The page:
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'Sometimes it's a big challenge' - Tuchel says it can be hard keeping stars like Neymar and Mbappe happy at PSG

19:15 GMT 23/12/2020
Neymar PSG 2020
Thomas Tuchel feels there are "extreme expectations" at Paris Saint-Germain after helping the club to a domestic clean sweep in 2019-20.

Thomas Tuchel has admitted it can be difficult to keep superstars such as Neymar and Kylian Mbappe happy at Paris-Saint Germain.

Tuchel arrived at PSG in May 2018, a year after departing Borussia Dortmund, and has worked with Mbappe and Neymar for the past two and a half years.

The pair have played a key part in the club's recent success but Tuchel admitted it can be difficult to keep players of their ilk happy.

"Sometimes it's very easy, sometimes it's a big challenge," he said. "At a club like PSG there are many influences. That's why it can be very challenging to keep all the guys happy.

"Honestly, in the first six months here it felt like I was more of a sports politician or sports minister than a coach."

Tuchel is "sad and angry" that his achievements as Paris Saint-Germain boss are often played down.

The German coach has won six trophies during his two full seasons at the Parc des Princes, including the Ligue 1 title in back-to-back campaigns.

PSG completed a clean sweep of domestic honours last season and reached their first Champions League final, where they were beaten 1-0 by Bayern Munich in a tight contest.

Tuchel has regularly had his job called into question, though, particularly this campaign following an underwhelming start to their latest Ligue 1 title defence.

But Tuchel has defended his record in the French capital and suggested too much is being asked of him.

"We were one game from winning the Champions League," he told SPORT1. "We never had the feeling we had convinced people and that they recognised our achievement. It sometimes makes you a little sad and angry.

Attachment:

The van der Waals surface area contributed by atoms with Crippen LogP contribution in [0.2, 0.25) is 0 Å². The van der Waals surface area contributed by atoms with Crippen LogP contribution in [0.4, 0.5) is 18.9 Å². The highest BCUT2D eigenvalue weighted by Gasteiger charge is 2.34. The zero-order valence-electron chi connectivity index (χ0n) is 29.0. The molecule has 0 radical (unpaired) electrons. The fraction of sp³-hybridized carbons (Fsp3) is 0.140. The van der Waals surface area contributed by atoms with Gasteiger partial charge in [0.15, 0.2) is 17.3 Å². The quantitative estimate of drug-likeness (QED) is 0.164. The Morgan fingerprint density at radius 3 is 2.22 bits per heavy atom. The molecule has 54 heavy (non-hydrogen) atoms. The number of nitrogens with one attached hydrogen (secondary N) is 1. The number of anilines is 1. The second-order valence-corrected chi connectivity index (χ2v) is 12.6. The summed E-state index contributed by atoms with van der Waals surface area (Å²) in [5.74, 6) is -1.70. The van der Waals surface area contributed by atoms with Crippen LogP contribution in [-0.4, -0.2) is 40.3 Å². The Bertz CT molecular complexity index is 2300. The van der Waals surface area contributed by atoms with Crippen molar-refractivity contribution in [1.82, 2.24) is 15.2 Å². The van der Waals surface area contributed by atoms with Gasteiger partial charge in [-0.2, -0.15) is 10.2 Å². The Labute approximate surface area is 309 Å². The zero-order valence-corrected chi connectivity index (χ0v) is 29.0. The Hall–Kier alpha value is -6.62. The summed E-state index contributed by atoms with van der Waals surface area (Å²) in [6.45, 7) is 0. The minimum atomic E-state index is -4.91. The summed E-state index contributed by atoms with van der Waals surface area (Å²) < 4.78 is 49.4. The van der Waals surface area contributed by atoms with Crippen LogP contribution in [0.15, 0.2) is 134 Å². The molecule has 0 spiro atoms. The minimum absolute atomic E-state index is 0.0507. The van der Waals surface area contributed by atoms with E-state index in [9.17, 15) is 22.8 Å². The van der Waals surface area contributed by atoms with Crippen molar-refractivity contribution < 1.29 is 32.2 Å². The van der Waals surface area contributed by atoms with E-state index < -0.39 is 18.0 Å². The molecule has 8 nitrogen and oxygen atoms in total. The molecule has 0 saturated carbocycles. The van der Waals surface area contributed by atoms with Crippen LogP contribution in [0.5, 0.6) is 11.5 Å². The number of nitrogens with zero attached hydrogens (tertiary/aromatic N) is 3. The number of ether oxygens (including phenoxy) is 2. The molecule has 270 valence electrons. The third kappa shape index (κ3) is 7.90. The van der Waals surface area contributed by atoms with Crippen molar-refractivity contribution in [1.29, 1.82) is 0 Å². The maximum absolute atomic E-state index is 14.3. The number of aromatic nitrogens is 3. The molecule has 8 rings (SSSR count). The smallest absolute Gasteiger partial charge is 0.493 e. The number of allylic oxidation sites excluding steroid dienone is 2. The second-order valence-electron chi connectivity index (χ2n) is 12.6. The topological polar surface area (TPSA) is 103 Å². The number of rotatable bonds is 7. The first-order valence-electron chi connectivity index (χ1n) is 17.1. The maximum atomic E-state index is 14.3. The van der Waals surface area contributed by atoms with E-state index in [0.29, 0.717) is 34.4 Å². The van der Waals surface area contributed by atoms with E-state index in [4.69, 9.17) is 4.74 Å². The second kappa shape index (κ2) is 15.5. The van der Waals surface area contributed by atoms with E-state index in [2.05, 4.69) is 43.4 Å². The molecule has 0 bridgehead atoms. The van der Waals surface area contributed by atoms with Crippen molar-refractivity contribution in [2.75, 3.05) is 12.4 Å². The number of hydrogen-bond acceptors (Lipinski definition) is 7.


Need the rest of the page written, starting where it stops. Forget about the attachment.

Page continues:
"There are definitely extreme expectations here. You get the feeling the appreciation for what we do, particularly in the league, is not there as it is at, say, Bayern Munich.

"They always say, 'They have [Angel] Di Maria, [Kylian] Mbappe, Neymar. Of course they win against Bordeaux - that's not an achievement.'

"And with that there is no appreciation for our discipline, sustained play, the intensity of our play.

"It's a shame for the players because very serious team performances can be completely wiped out."

Tuchel's position as PSG head coach appears to be safe again after recovering to advance through a tricky Champions League group and into the knockout stages.

The French champions finished ahead of RB Leipzig, Manchester United and Istanbul Basaksehir to set up a last-16 tie with fellow heavyweights Barcelona.

"We know how difficult it was to win that group," Tuchel said. "You sometimes have to celebrate that with the team in order not to get bitter.

"We do our best every day with the best possible energy. Resistance makes you stronger during your career because you have to learn to deal with these things. If everything is always good, you won't get any better.

"You cannot make yourself dependent on what others think. You have to remain yourself, then you learn to go again."

Following spells with German and French giants Dortmund and PSG, Tuchel hinted he will consider coaching a smaller club in the future.

"I don't know whether it has to be higher, higher, higher," he said. "I just like football. In a club like this, it's not always just about the football.

"Sometimes I make a substitution and it's a topic for two weeks. I think to myself, 'I just want to coach.'

"I know why I became a coach. I can find what I'm after anywhere there is half a space for me to train and a DVD player for me to make videos.

"But when you hear the Champions League anthem, you see things in training that simply inspire you because there's so much quality, then you become addicted.

"At heart I love the game and can find that satisfaction in many ways as a coach."